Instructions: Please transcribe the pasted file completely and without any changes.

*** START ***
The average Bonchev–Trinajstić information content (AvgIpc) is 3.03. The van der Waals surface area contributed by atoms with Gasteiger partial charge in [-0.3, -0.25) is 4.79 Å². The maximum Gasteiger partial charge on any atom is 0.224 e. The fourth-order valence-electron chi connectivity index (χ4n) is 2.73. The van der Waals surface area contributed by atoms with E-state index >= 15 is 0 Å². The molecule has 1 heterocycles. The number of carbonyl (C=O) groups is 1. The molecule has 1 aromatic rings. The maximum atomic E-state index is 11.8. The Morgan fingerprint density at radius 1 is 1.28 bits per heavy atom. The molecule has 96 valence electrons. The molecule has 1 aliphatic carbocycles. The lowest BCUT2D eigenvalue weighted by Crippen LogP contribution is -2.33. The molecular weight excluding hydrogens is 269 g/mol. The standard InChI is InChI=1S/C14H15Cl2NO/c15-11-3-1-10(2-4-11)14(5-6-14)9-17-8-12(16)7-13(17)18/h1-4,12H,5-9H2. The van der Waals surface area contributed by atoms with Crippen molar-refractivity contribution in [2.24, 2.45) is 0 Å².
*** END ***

The average Bonchev–Trinajstić information content (AvgIpc) is 3.03. The van der Waals surface area contributed by atoms with Gasteiger partial charge in [-0.3, -0.25) is 4.79 Å². The maximum Gasteiger partial charge on any atom is 0.224 e. The fourth-order valence-electron chi connectivity index (χ4n) is 2.73. The van der Waals surface area contributed by atoms with E-state index >= 15 is 0 Å². The molecule has 1 heterocycles. The number of carbonyl (C=O) groups is 1. The molecule has 1 aromatic rings. The maximum atomic E-state index is 11.8. The Morgan fingerprint density at radius 1 is 1.28 bits per heavy atom. The molecule has 96 valence electrons. The molecule has 1 aliphatic carbocycles. The lowest BCUT2D eigenvalue weighted by Crippen LogP contribution is -2.33. The molecular weight excluding hydrogens is 269 g/mol. The standard InChI is InChI=1S/C14H15Cl2NO/c15-11-3-1-10(2-4-11)14(5-6-14)9-17-8-12(16)7-13(17)18/h1-4,12H,5-9H2. The van der Waals surface area contributed by atoms with Crippen molar-refractivity contribution in [2.24, 2.45) is 0 Å².